- Cook over a double boiler until the temperature of the egg whites reach 150 degrees. (Eggs pasteurize at 140 degrees and are safe to eat raw above 140 degrees.)
- Whip the heated eggs and sugar in a stand mixer until the bowl is cool and the egg mixture is cool and thick (you should see stiff peaks), about 10 minutes.
- Add butter, vanilla, and salt and continue mixing until thoroughly combined.
- Frost the cake.
She added the top cake piece by cutting it into two layers as well.
Per my request, Monique used a slightly naked style for the edges. I love it when you can see the cake through the frosting.
Next, Monique used her luster dust to paint fresh fruit and some eucalyptus greens. To make a “luster paint” use a capful of vodka and mix it with the luster dust. This allows you to paint it on the fruit! Why use vodka? Because it evaporates. You can find the luster dust on Amazon here.
We decided to leave some of the fruit parts unpainted. I love that look!
The cake was completely frosted and it was time to add the fruit.
Monique placed the fruit on top. If needed, you can stick some of the stems into the cake to hold the fruit securely.
Doesn’t this look amazing?
To cut the cake, gently remove the fruit pieces and cut the cake as usual.
Pin the image below to your Recipe or Dessert boards on Pinterest (just click the Pin button in the top left corner). You can also follow along with me on Pinterest!
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Oh, wow! I am really wanting a piece of cake now! It’s stunning!
It really tastes as good as it looks!
What should the cake’s temperature be when done? It’s always a guessing game for me to test with a toothpick for the moist crumb. I’d like an easier way to be sure, so when you said she tested with a cake thermometer, I’m all for trying that!
It is in the recipe. It is 200 degrees.
The cake does look stunning! Leslie, how does it taste? Both cake and frosting are “seasoned” with vanilla….so does it taste like a regular yellow cake? I agree the recipe seems easy and very practical. Well done.
My son, husband and three girlfriends ate it and they all said it was amazing. They loved the “butter” taste.
I love the naked cake look! And the gold added to the fruit is the perfect finishing touch! Yum!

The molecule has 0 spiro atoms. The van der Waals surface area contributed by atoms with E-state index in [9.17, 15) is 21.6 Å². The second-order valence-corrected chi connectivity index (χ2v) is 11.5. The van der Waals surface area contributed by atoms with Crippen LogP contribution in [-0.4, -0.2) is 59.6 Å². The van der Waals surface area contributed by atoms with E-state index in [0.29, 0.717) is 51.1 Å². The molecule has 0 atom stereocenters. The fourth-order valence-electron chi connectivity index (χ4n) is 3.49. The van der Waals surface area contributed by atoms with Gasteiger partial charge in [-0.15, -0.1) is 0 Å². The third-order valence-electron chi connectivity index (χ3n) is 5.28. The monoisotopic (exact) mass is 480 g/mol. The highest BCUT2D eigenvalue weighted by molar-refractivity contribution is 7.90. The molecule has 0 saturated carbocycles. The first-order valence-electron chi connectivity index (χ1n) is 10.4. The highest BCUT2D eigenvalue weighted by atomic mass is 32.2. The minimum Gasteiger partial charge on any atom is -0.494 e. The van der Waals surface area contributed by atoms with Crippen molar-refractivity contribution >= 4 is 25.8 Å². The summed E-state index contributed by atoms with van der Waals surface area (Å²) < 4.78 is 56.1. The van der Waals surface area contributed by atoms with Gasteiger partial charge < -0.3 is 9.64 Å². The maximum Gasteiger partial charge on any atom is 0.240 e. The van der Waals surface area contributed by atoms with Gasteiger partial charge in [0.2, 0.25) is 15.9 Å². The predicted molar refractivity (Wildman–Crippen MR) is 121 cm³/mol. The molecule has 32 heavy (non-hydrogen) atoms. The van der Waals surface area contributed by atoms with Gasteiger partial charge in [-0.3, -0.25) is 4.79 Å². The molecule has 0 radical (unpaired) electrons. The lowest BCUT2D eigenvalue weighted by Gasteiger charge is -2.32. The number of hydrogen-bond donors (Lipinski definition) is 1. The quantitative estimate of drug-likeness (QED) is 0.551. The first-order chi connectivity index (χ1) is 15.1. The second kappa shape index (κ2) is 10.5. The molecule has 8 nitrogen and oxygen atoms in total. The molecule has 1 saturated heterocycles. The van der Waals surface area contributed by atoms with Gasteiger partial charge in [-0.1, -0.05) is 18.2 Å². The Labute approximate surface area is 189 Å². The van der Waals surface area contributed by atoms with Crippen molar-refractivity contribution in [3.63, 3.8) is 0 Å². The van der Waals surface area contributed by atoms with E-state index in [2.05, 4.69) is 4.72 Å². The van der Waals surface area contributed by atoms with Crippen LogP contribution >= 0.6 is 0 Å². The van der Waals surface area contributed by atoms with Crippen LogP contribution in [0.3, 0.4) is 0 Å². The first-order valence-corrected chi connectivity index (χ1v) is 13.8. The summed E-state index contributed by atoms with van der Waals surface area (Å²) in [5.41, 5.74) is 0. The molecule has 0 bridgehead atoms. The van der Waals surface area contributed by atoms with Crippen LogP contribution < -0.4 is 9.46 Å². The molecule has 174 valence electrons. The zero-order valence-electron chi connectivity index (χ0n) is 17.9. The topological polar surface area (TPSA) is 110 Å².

I think Monique is brilliant in how she styled this cake! It is amazing.
I’ve used this recipe for years always use self rising flour and 1 tsp almond flavoring and one vanilla. Thanks for this recipe can not wait to try icing. What can you use instead of vodka in the fruit covers ?
I will ask Monique but the vodka evaporates. That is why it is used.
I think you can use almond or lemon extract in the place of the vodka.
Yes! I’ve done so successfully many times😁
This looks amazing! Is the butter always unsalted butter unless specified?
When mixing the butter with the egg and sugar mixture for the icing, is butter room temperature? Does it mix easily? Thanks I can’t wait to try it!
Anything different if you wanted to use larger cake pans, 8″ or 9″? And can you use it for cupcakes? This is a beautiful cake, thank you for showing us.
This is beautiful and sounds pretty simple! I can’t wait to try it. Ordering the pans now!!!
Any suggestions for higher altitude? I’m at 6400 ft and its always challenging baking at that altitude!
I just saw this now and I fell in love with the cake the moment I saw it. Fabulous!!! Thanks for the demo, I learned a lot!
How lovely, thank you!!!
i live in Boulder CO. what would i change for high altitude baking? i really want to try this recipe!!!
Hi Becky – I Googled what do you need to change for high altitude baking, here is the response!
How do you adjust baking for high altitude?
High-Altitude Baking Chart
Reduce baking powder: for each teaspoon decrease 1/8 teaspoon.
Reduce sugar: for each cup, decrease 0 to 1 tablespoon.
Increase liquid: for each cup, add 1 to 2 tablespoons.
Increase oven temperature by 25 degrees F.
Let me know how yours turns out!
Wow what a treat for you to have her in your kitchen! And how nice that we get to know how to do this! Thank you!
Thank you so much for reaching out! It was wonderful to have Monique here, I learned so much from her!
My grandmother taught me to bake this cake in the 1950’s. It’s the only yellow cake I ever bake, and it makes 3 perfect 9” layers. I have baked for the public in the past, and this recipe has never failed me. It makes a large cake, so I usually make 1 1/2 recipes of icing. I’ve filled it with lemon curd for bridal cakes, and vanilla is beautiful decorated with real flowers. but our favorite icing is chocolate.